Leicestershire Partnership NHS Trust (LPT) is proud to announce the upcoming graduation of the latest cohort of mothers who have completed their training to become breastfeeding peer supporters in the Melton area. A celebration event is being held to mark this occasion, and also to acknowledge the success of the peer support programme which is delivered through the BreastFriends group.

LPT’s health visiting service holds the prestigious international ‘Baby Friendly’ accreditation in recognition of the high quality of its infant feeding support, provided as part of Healthy Together – our 0-19 services for children, young people and families. The network of trained breastfeeding peer supporters working in the local community is a key part of that provision.

The Breastfeeding Peer Support Programme was originally established in 2009, through funding from the local authority. It was set up to champion breastfeeding as the best choice where possible for parents and babies. LPT currently supports around 143 trained volunteers –all of whom have breastfed their own children, across seven geographical areas, including Rutland.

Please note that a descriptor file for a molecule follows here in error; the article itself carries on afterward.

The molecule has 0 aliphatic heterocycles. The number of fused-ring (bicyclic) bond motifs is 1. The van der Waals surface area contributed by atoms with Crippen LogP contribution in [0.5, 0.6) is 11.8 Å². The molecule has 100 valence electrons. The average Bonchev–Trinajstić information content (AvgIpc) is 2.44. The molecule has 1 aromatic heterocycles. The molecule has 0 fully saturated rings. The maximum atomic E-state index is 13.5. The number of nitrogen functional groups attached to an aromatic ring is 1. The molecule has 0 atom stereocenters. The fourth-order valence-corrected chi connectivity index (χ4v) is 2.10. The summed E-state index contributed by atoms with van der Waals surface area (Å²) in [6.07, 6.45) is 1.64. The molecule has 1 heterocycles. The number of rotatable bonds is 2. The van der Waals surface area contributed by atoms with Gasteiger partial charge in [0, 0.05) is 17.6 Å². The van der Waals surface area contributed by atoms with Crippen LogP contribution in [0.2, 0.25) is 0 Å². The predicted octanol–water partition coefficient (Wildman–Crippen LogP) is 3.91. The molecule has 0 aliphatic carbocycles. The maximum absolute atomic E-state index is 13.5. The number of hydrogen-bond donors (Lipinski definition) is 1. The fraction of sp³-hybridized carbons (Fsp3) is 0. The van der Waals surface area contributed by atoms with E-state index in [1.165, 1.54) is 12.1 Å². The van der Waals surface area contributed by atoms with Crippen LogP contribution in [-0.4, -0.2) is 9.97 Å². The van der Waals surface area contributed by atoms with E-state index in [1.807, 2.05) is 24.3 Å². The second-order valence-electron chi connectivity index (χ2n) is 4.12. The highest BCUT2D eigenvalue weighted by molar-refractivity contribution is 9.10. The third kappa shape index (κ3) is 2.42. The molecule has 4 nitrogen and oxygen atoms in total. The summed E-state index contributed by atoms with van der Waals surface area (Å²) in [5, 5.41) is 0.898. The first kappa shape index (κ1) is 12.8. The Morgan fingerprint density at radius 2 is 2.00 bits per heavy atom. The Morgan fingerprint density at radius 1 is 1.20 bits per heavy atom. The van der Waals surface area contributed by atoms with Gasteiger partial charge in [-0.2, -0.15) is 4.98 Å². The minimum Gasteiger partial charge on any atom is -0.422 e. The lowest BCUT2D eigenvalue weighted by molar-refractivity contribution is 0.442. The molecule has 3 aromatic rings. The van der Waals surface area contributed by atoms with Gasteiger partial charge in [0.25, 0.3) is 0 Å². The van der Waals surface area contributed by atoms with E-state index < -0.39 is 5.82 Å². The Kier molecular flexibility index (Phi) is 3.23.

Working closely with other breastfeeding organisations and colleagues at Children’s Centres, LPT’s peer supporters speak at ante-natal workshops, as well as running local support groups and providing on-the-spot advice to new mums via phone and social media. The women graduating this week have had to overcome their own issues relating to breastfeeding. The range of their experiences makes them ideally placed to offer practical help to new mums. Carole Fishwick, LPT’s Infant Feeding lead, explains: “All of our peer supporters undergo a rigorous training programme. The course covers everything from how to latch a baby on to the breast to the emotional impact that breastfeeding can have on women. We have good breastfeeding rates in our area, but we want to improve them because we know that breast milk is the best nutrition that you can give to your baby. I am really proud of the dedication and commitment shown by our latest graduates in Melton, and am delighted that they have chosen to help our health visiting teams to support new families in this way.” Breastfeeding has a range of health benefits for both mothers and babies. Breastfed babies are less likely to suffer from gastro-intestinal, respiratory, urinary tract and ear infections. They are less likely to have asthma, eczema, food allergies and diabetes. The danger of obesity in later childhood is also lessened by breastfeeding. At the same time, mothers who breastfeed may find it easier to return to their prepregnancy weight and are less likely to develop breast and ovarian cancers.